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New gun-free workplace notice requirements take effect in Tennessee.
Tennessee generally allows employers to prohibit employees and other individuals from possessing weapons on properties owned or operated by employers. The primary exception to this general rule concerns individuals with lawful handgun carry permits storing their weapons in their personal vehicles while parked on an employer's property.On March 23, 2016, Tennessee Governor Bill Haslam signed Public Chapter No. 638. This amendment to Tennessee Code Annotated (T.C.A.) §39-17-1359(b) changes how employers and other owners and operators of properties and buildings must notify people that weapons are prohibited on their properties or in their buildings. Below is a summary of the notice posting requirements, grouped into two categories: those provisions that have not been changed by the amendment and those that have.
What Has NOT Changed
Any individual, corporation, business entity, or governmental agency—including an employer—can prohibit the possession of weapons on properties or in buildings owned, operated, managed, or under the control of the individual or entity.
This prohibition on weapons applies even to individuals with handgun carry permits (except that permit holders may keep firearms locked out of sight in their personal vehicles).
If an employer chooses to prohibit weapons on its premises, the employer must post appropriate notices in "prominent locations," including all entrances primarily used by people entering the property, building, or portion of the property or building where weapons are prohibited.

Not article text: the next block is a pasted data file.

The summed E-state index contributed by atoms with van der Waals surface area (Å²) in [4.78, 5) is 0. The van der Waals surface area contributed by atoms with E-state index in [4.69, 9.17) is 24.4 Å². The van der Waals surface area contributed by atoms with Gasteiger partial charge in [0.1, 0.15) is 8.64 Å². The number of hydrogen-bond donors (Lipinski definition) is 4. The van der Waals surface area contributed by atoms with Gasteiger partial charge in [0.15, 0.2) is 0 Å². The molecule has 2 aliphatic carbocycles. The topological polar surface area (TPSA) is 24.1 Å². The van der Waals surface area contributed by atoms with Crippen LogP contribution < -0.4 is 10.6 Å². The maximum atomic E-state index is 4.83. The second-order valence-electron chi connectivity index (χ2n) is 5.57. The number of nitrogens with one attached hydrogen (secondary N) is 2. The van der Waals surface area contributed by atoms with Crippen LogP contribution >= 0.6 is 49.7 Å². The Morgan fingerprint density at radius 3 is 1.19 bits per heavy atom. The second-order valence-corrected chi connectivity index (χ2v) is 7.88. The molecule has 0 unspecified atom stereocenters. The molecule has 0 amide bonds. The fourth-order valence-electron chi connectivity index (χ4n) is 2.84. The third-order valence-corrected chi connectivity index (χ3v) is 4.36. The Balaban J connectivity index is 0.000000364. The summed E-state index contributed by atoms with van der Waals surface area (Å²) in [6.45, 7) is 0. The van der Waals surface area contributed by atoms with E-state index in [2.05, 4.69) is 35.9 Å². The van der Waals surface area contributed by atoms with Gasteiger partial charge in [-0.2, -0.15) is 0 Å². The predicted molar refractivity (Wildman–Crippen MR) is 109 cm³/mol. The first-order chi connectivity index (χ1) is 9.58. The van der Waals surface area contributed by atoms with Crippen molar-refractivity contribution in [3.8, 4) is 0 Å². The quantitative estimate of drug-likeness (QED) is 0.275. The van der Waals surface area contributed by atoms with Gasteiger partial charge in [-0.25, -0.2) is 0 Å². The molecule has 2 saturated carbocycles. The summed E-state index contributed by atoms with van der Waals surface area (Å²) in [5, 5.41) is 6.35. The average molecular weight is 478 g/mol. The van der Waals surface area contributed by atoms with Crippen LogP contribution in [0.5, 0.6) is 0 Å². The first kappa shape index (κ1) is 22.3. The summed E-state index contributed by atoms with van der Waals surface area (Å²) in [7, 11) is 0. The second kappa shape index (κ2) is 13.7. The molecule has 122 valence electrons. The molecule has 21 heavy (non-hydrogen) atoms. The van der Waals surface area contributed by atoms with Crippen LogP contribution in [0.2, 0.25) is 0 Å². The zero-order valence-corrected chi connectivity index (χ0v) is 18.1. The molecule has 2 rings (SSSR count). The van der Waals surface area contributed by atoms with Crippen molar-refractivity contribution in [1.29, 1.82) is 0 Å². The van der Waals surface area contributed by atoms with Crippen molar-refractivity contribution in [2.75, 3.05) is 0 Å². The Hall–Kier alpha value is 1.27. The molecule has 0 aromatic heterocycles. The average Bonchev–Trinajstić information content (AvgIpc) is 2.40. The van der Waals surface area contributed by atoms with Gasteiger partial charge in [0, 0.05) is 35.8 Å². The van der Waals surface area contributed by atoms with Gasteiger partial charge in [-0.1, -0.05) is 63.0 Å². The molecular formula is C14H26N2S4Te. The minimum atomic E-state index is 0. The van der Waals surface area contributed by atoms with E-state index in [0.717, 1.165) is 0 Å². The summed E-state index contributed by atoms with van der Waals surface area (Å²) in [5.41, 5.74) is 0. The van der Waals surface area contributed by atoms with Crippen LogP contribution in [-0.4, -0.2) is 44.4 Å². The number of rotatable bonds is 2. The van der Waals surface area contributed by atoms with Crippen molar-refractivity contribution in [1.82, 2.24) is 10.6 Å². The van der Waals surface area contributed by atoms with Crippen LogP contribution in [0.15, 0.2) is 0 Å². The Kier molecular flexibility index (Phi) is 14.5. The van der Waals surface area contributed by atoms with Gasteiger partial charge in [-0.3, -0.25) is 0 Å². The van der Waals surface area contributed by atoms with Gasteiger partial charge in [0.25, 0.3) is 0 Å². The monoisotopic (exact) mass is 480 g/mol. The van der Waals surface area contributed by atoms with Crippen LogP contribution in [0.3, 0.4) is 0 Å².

The notice must be in English, but an additional notice may also be posted in any language used by employees, customers or others that frequent the property or building.
What Has Changed
The prior law allowed employers to post one of two types of signs: (1) a sign containing appropriate wording or (2) the universal red circle with a slash symbol over a weapon. Now, both the wording and symbol must be used.The new sign must contain:
the phrase, "No Firearms Allowed," at least one inch high and eight inches wide;
the words "As authorized by T.C.A. §39-17-1359" (in any size as long as it is "plainly visible"); and
a picture of a firearm inside a circle with a slash symbol over the firearm, at least 4 inches high and 4 inches wide with the diagonal slash at a 45 degree angle from the lower right to the upper left of the circle.
The statute still allows an employer to prohibit "weapons" on its property, but the amendment to the required posting language specifically refers to "firearms." Presumably, an employer can continue to post that "weapons" are prohibited in addition to "firearms," provided that the required language discussed above is included in the sign.These revisions will take effect on July 1, 2016. For employers that posted weapons notices prior to January 1, 2015, there is a grace period extending until January 1, 2018 to replace existing signs with new signs that meet the revised requirements. Although not addressed in the statute, if an employer first posted a notice prohibiting weapons after January 1, 2015, it appears that the employer must post the new signs by July 1, 2016 to be in compliance with the revised statute. If an employer or other property owner or operator does not comply with the new posting requirements, then it is likely that someone possessing a firearm on the property could not be prosecuted for doing so.William S. Rutchow is an attorney with Ogletree Deakins in Nashville. © Ogletree Deakins. All rights reserved. Reposted with permission.
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